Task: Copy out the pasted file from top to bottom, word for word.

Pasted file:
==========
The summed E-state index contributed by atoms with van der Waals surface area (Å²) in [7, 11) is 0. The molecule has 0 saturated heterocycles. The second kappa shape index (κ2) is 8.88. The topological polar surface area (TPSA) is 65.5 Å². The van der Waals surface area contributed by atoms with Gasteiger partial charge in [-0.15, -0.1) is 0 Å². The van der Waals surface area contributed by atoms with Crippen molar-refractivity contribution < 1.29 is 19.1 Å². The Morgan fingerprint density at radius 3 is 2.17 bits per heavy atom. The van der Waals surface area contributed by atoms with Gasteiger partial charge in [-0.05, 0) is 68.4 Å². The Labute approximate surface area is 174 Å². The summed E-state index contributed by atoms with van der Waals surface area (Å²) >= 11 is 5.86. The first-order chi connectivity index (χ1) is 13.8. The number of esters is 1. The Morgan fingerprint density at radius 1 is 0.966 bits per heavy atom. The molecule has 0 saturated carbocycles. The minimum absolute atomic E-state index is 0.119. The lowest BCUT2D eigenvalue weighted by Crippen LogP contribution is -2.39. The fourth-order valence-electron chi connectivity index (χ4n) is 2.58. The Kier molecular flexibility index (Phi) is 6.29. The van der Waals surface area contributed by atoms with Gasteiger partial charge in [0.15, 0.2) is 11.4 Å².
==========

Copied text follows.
The summed E-state index contributed by atoms with van der Waals surface area (Å²) in [7, 11) is 0. The molecule has 0 saturated heterocycles. The second kappa shape index (κ2) is 8.88. The topological polar surface area (TPSA) is 65.5 Å². The van der Waals surface area contributed by atoms with Gasteiger partial charge in [-0.15, -0.1) is 0 Å². The van der Waals surface area contributed by atoms with Crippen molar-refractivity contribution < 1.29 is 19.1 Å². The Morgan fingerprint density at radius 3 is 2.17 bits per heavy atom. The van der Waals surface area contributed by atoms with Gasteiger partial charge in [-0.05, 0) is 68.4 Å². The Labute approximate surface area is 174 Å². The summed E-state index contributed by atoms with van der Waals surface area (Å²) >= 11 is 5.86. The first-order chi connectivity index (χ1) is 13.8. The number of esters is 1. The Morgan fingerprint density at radius 1 is 0.966 bits per heavy atom. The molecule has 0 saturated carbocycles. The minimum absolute atomic E-state index is 0.119. The lowest BCUT2D eigenvalue weighted by Crippen LogP contribution is -2.39. The fourth-order valence-electron chi connectivity index (χ4n) is 2.58. The Kier molecular flexibility index (Phi) is 6.29. The van der Waals surface area contributed by atoms with Gasteiger partial charge in [0.15, 0.2) is 11.4 Å².